Antibiotic use threatens healthcare - Macleans.ca
 

Antibiotic use threatens healthcare

Drug-resistant bacteria kill 25,000 a year in Europe; 19,000 in U.S.


 

The “whole span of modern medicine” is under threat from the overuse of antibiotics in Europe, says Dominique Monnet of the European Center for Disease Prevention and Control’s (ECDC) scientific advice unit, who reports that the overuse of antibiotics in Europe is creating resistance, threatening to halt medical treatments like hip replacement, cancer therapies, and intensive care for premature babies. “If this wave of antibiotic resistance gets over us, we will not be able to do organ transplants, hip replacements, cancer chemotherapy, intensive care and neonatal care for premature babies,” he told Reuters. Antibiotics are used in all those treatments to stave off bacterial infection, but drug-resistant bacteria are a growing problem, killing about 25,000 people a year in Europe and 19,000 in the U.S. The six most common of them, called superbugs, cause about 400,000 infections in Europe each year, killing about 25,000 people and using 2.5 million hospital days in one year. On Nov. 18, the ECDC will launch an “antibiotics awareness” campaign to stop doctors from over-prescribing antibiotics.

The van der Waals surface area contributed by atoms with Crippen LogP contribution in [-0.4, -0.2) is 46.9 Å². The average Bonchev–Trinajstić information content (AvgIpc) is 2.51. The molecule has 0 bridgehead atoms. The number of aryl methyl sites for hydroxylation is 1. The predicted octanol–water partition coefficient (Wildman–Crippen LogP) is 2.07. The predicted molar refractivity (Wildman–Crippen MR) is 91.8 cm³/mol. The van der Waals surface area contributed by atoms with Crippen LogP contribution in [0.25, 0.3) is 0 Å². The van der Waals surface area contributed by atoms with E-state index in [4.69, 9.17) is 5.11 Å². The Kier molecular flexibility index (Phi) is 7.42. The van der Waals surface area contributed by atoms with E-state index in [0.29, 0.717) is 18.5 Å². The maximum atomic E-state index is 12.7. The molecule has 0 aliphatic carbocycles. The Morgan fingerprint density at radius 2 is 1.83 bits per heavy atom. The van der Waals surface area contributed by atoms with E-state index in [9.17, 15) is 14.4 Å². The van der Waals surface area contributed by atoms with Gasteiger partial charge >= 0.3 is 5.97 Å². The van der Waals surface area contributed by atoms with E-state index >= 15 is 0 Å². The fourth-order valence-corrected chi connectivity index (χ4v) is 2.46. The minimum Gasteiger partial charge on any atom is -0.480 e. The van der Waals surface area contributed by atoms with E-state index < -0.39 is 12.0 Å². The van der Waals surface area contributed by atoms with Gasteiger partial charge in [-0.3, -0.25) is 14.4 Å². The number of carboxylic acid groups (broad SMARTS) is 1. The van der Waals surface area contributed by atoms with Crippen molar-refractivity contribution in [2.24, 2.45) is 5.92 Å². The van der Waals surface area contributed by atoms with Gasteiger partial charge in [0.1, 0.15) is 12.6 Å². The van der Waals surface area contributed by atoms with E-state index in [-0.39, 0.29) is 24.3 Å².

Reuters


 
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Antibiotic use threatens healthcare

  1. This is not a new problem and not limited to Europe either. The output of new antibiotics has been declining steadily over the years because it costs vast amounts of money to develop an antibiotic drug which you only have to take once and is virtually useless in a few years due to resistance. Such drugs are just a bad business decision for a pharmaceutical company which can develop anti-depression or erectile dysfunction drugs which you need to buy again and again. Unfortunately, diseases will continue to evolve resistance and I just don't see the kinds of regulation, tax or patent incentives needed to solve the problem happening until it gets much, much worse.

  2. I have probably been one of the first to warn about the threat and an end to our medical profession. Then they laughed at me, thinking I am paranoid, pessimistic and negative. Now I laugh but with great pain because my worry was true but now I am helpless and have to watch the drama unfold.

    Now our water, sewer, our sea and alcohol are saturated with resistant bacteria and there is no place to hide.

    "A War We Will Never Win"